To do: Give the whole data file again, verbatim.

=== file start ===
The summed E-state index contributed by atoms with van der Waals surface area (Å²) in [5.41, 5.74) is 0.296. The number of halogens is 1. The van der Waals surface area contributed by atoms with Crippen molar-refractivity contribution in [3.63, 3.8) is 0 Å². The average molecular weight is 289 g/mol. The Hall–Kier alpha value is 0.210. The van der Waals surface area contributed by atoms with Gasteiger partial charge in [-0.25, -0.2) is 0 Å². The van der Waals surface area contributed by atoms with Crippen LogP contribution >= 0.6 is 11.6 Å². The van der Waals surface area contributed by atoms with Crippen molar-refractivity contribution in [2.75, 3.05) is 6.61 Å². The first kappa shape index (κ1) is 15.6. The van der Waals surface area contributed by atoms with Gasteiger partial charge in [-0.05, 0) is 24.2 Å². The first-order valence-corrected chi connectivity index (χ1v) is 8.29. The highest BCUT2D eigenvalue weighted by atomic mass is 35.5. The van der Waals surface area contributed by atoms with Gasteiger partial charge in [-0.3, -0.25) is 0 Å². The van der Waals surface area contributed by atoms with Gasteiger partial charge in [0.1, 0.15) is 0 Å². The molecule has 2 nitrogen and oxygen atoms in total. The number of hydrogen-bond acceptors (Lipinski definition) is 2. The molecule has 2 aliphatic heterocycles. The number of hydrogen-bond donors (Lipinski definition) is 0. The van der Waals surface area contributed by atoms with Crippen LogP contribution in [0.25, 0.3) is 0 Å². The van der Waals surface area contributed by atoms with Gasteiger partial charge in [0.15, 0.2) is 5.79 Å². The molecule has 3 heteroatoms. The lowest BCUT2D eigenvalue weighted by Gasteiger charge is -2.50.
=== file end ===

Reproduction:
The summed E-state index contributed by atoms with van der Waals surface area (Å²) in [5.41, 5.74) is 0.296. The number of halogens is 1. The van der Waals surface area contributed by atoms with Crippen molar-refractivity contribution in [3.63, 3.8) is 0 Å². The average molecular weight is 289 g/mol. The Hall–Kier alpha value is 0.210. The van der Waals surface area contributed by atoms with Gasteiger partial charge in [-0.25, -0.2) is 0 Å². The van der Waals surface area contributed by atoms with Crippen LogP contribution >= 0.6 is 11.6 Å². The van der Waals surface area contributed by atoms with Crippen molar-refractivity contribution in [2.75, 3.05) is 6.61 Å². The first kappa shape index (κ1) is 15.6. The van der Waals surface area contributed by atoms with Gasteiger partial charge in [-0.05, 0) is 24.2 Å². The first-order valence-corrected chi connectivity index (χ1v) is 8.29. The highest BCUT2D eigenvalue weighted by atomic mass is 35.5. The van der Waals surface area contributed by atoms with Gasteiger partial charge in [-0.3, -0.25) is 0 Å². The van der Waals surface area contributed by atoms with Gasteiger partial charge in [0.1, 0.15) is 0 Å². The molecule has 2 nitrogen and oxygen atoms in total. The number of hydrogen-bond acceptors (Lipinski definition) is 2. The molecule has 2 aliphatic heterocycles. The number of hydrogen-bond donors (Lipinski definition) is 0. The van der Waals surface area contributed by atoms with Crippen LogP contribution in [0.25, 0.3) is 0 Å². The van der Waals surface area contributed by atoms with Gasteiger partial charge in [0.15, 0.2) is 5.79 Å². The molecule has 3 heteroatoms. The lowest BCUT2D eigenvalue weighted by Gasteiger charge is -2.50.